from travelling yogi blog

All week I’ve been seeing yoga mat-toting guys and gals of all ages leaving CorePower Yoga Grant Studio with bright red cheeks and sweaty hair plastered to the backs of their necks. I can count the number of times I’ve been to an actual yoga class on one hand, and I’ve never left it looking like I had much of a workout. From what I have noticed, it’s a fairly high-traffic studio and everyone leaves looking exhausted and invigorated. I was stoked when fellow 303 staffer Elliot Riis invited me along to a class.
Today, I grabbed my Nalgene and my yoga mat and was out the door when Elliot reminded me to grab a towel. A towel? “It gets a liiiittle sweaty,” he said. I stuffed a bath towel in my bag, still skeptical that I would have to use it.
Upon entering the studio, I was greeted with a blast of hot air and a wave of spicy essential oil-y deliciousness. Three instructors were seated behind the desk signing people in and greeting regulars by name while a steady stream of folks from the locker rooms drifted upstairs.
Robin, an instructor for nine years, made note of new people and asked if everyone had towels. “Have you ever done hot yoga before?” she asked me.
“Hot yoga? Oh, well, no,” I said, and I was already sweating just standing there. Maybe this was about to be a big deal.
The studio upstairs was already packed by the time Elliot and I found our mats, and people kept coming in. The lights were low while some people were on their backs in corpse pose, others in child’s pose, and nobody was really talking. Robin walked into the studio, turned up the heat, and C2 hot yoga began.
At CorePower Yoga, the instructors are given poses and specific poses for certain body parts, but the setup of the classes are basically left up to the instructors. The flows and playlists vary day to day, instructor to instructor. Robin’s class was made up of poses I’d heard of and was very familiar with and others that I had never imagined but were either fun to try or easily modified. You would think that in a class as packed and dang sweaty as this one that it would be impossible to not be a little self-conscious, and I certainly was at first, when I noticed that, in pyramid pose, my shins were even dripping sweat. Robin had such a laid back way of describing the poses and everyone was totally into experiencing their own flow that any self-consciousness I felt was soon outta sight. Robin incorporated basic sun salutations, ab work, balancing poses and some freestyle sections, so we could go through the flow at our own pace and everyone was challenged to their own degree, from the girl who had never done yoga before to the blond, yoga superstar chick in the back.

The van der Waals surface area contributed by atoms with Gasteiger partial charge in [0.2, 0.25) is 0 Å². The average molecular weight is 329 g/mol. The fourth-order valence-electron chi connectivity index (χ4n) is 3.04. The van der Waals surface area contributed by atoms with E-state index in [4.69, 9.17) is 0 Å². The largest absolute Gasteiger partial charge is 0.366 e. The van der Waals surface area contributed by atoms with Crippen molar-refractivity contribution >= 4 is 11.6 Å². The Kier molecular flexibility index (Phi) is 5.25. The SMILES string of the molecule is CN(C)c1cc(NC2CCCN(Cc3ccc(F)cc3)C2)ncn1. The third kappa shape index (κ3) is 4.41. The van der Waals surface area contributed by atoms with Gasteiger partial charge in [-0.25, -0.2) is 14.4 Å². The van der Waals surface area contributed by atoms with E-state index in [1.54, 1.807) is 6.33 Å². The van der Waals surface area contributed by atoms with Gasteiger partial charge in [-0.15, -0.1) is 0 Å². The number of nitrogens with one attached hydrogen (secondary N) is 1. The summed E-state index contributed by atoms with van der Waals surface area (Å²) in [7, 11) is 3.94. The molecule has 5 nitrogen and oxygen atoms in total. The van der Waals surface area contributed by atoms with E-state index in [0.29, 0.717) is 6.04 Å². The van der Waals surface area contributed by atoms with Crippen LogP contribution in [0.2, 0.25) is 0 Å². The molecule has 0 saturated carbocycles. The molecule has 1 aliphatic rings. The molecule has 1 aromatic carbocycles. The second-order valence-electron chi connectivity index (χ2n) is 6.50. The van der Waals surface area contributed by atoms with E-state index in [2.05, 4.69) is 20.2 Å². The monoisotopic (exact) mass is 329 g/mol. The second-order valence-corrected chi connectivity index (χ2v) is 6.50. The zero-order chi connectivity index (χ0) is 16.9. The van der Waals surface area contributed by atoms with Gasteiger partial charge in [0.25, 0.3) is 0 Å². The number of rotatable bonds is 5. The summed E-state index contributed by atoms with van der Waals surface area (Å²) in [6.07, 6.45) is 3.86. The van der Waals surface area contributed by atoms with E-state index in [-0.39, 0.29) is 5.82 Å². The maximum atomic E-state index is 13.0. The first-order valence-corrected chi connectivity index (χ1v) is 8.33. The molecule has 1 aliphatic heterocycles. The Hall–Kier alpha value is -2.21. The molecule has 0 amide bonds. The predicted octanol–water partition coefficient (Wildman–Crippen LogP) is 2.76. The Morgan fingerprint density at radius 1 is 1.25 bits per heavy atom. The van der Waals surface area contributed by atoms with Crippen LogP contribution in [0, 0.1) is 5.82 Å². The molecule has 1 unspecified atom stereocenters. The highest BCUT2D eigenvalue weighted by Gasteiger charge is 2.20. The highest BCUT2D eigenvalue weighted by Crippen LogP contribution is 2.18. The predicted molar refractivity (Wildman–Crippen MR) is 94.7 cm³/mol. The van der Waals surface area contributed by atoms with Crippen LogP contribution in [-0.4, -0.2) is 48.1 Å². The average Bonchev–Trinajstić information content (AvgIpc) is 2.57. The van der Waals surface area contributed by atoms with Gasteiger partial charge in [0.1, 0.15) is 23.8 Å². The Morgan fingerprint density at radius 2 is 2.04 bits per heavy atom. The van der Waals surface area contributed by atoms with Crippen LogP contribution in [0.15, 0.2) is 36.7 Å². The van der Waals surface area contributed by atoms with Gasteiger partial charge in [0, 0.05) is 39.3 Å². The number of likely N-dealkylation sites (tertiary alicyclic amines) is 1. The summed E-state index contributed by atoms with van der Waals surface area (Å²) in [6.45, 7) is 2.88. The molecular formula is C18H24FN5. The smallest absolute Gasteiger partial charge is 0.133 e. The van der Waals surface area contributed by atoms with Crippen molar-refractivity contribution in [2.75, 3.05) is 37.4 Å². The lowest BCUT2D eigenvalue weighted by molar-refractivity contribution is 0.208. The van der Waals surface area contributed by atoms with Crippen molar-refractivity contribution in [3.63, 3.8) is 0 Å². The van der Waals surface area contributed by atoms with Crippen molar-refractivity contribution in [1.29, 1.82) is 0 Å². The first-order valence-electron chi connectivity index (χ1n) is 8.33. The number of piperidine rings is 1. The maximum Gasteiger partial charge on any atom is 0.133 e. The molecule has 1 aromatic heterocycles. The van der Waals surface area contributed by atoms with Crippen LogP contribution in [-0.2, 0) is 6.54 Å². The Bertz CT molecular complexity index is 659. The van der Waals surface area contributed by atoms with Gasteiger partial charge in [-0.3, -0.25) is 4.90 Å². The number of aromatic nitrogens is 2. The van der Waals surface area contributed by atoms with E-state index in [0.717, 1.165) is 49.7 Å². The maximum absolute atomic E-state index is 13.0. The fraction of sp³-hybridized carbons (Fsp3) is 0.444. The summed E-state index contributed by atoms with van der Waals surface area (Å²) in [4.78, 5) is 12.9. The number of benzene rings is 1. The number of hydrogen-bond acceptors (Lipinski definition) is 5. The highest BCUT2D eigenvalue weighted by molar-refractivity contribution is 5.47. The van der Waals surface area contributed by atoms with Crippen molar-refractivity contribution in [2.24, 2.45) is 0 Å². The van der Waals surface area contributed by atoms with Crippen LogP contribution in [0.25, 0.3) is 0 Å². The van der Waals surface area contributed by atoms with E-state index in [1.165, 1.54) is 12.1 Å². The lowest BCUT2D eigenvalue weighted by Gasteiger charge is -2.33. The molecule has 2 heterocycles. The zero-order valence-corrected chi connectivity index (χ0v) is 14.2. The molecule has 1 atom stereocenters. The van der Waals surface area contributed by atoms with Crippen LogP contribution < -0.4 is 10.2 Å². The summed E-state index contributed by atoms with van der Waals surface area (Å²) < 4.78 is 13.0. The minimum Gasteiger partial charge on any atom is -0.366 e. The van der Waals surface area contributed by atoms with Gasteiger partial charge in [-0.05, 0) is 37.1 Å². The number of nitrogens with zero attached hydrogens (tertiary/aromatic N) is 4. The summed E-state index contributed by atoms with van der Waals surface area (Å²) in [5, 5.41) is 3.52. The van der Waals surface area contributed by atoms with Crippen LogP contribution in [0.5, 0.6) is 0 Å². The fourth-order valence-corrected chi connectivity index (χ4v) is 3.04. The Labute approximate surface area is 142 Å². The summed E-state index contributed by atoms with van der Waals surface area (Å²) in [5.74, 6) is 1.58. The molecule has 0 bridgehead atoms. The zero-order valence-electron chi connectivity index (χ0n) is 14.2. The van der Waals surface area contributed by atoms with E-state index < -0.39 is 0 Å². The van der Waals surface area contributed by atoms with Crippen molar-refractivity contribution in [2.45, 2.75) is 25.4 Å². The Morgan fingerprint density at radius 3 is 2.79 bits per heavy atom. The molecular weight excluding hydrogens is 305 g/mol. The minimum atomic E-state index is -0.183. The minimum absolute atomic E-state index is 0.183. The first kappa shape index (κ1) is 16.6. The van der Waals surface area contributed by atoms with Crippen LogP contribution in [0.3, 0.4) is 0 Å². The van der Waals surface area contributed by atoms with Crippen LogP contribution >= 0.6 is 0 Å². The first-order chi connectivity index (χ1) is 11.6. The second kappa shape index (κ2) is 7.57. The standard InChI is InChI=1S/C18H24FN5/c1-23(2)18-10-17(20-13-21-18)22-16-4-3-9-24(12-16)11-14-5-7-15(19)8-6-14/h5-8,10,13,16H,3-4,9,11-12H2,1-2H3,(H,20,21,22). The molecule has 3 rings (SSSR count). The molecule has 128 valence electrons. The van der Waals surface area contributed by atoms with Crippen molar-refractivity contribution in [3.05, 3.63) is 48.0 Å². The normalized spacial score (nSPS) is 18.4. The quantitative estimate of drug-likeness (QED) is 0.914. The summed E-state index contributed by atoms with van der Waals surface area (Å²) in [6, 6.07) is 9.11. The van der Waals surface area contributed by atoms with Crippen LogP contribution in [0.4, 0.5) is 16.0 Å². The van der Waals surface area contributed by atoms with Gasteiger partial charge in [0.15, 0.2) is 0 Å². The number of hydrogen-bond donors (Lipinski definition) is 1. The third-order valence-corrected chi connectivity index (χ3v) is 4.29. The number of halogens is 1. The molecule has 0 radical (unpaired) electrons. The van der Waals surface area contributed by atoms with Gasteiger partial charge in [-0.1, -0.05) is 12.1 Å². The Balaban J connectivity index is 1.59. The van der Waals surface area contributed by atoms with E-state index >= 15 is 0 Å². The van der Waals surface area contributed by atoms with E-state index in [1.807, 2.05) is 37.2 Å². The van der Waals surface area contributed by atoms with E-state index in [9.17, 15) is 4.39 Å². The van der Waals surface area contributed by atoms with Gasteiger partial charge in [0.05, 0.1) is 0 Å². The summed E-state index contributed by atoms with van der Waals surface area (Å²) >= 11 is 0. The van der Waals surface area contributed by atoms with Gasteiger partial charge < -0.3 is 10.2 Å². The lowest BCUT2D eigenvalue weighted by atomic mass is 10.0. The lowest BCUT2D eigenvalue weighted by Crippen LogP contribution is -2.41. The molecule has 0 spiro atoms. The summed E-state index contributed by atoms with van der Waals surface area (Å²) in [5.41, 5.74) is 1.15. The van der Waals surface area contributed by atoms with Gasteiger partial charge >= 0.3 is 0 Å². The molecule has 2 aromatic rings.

By the end of the class, I was beet red, my towel and yoga mat were soaked and I felt more relaxed and worn out than I had in weeks. We all shakily walked back downstairs where Robin was already wrapped in a yoga towel behind the desk. She said bye to people she knew and asked new people how they liked the class. Others stopped by the desk, mopped their faces and talked about their favorite poses of the day. Everyone looked like they were in a state of deep calm as they clutched their yoga mats and left the studio, steam rising from their damp skin.

2 Responses

  1. Jane Squeeze

    I know you can go free on Sundays at the 3rd and Broadway location. A couple of my friends do it and are always trying to drag me to the torture chamber, but I’ve held off so far. Maybe you’ve inspired me to try now though.

    Reply
  2. Kim Anderson

    I would love to try this, I’ll have to check into classes in my hometown!

    Reply

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